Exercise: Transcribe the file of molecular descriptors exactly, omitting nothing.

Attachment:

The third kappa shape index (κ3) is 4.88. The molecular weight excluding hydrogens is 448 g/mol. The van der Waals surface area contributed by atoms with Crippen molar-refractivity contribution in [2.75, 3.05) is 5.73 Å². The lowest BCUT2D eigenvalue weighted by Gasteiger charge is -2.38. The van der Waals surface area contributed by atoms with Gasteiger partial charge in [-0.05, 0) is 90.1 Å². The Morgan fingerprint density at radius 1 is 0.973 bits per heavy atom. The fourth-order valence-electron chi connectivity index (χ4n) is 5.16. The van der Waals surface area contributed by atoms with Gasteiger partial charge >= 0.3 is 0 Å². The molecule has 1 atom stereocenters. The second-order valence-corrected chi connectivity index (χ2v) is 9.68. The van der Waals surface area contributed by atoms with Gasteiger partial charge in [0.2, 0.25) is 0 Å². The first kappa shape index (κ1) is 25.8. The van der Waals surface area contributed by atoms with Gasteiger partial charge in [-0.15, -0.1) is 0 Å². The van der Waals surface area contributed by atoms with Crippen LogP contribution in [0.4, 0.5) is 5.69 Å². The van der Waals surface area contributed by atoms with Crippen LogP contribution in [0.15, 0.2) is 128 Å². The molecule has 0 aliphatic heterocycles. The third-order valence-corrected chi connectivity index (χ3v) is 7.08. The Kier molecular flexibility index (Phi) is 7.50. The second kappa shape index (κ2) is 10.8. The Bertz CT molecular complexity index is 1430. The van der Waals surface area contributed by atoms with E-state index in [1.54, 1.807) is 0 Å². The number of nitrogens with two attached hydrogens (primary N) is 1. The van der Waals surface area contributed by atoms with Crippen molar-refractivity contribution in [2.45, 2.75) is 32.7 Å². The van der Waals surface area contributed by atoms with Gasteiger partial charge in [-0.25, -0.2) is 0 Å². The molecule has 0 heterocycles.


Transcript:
The third kappa shape index (κ3) is 4.88. The molecular weight excluding hydrogens is 448 g/mol. The van der Waals surface area contributed by atoms with Crippen molar-refractivity contribution in [2.75, 3.05) is 5.73 Å². The lowest BCUT2D eigenvalue weighted by Gasteiger charge is -2.38. The van der Waals surface area contributed by atoms with Gasteiger partial charge in [-0.05, 0) is 90.1 Å². The Morgan fingerprint density at radius 1 is 0.973 bits per heavy atom. The fourth-order valence-electron chi connectivity index (χ4n) is 5.16. The van der Waals surface area contributed by atoms with Gasteiger partial charge >= 0.3 is 0 Å². The molecule has 1 atom stereocenters. The second-order valence-corrected chi connectivity index (χ2v) is 9.68. The van der Waals surface area contributed by atoms with Gasteiger partial charge in [0.2, 0.25) is 0 Å². The first kappa shape index (κ1) is 25.8. The van der Waals surface area contributed by atoms with Gasteiger partial charge in [-0.15, -0.1) is 0 Å². The van der Waals surface area contributed by atoms with Crippen LogP contribution in [0.4, 0.5) is 5.69 Å². The van der Waals surface area contributed by atoms with Crippen LogP contribution in [0.15, 0.2) is 128 Å². The molecule has 0 aliphatic heterocycles. The third-order valence-corrected chi connectivity index (χ3v) is 7.08. The Kier molecular flexibility index (Phi) is 7.50. The second kappa shape index (κ2) is 10.8. The Bertz CT molecular complexity index is 1430. The van der Waals surface area contributed by atoms with E-state index in [1.54, 1.807) is 0 Å². The number of nitrogens with two attached hydrogens (primary N) is 1. The van der Waals surface area contributed by atoms with Crippen molar-refractivity contribution in [2.45, 2.75) is 32.7 Å². The van der Waals surface area contributed by atoms with Gasteiger partial charge in [-0.25, -0.2) is 0 Å². The molecule has 0 heterocycles.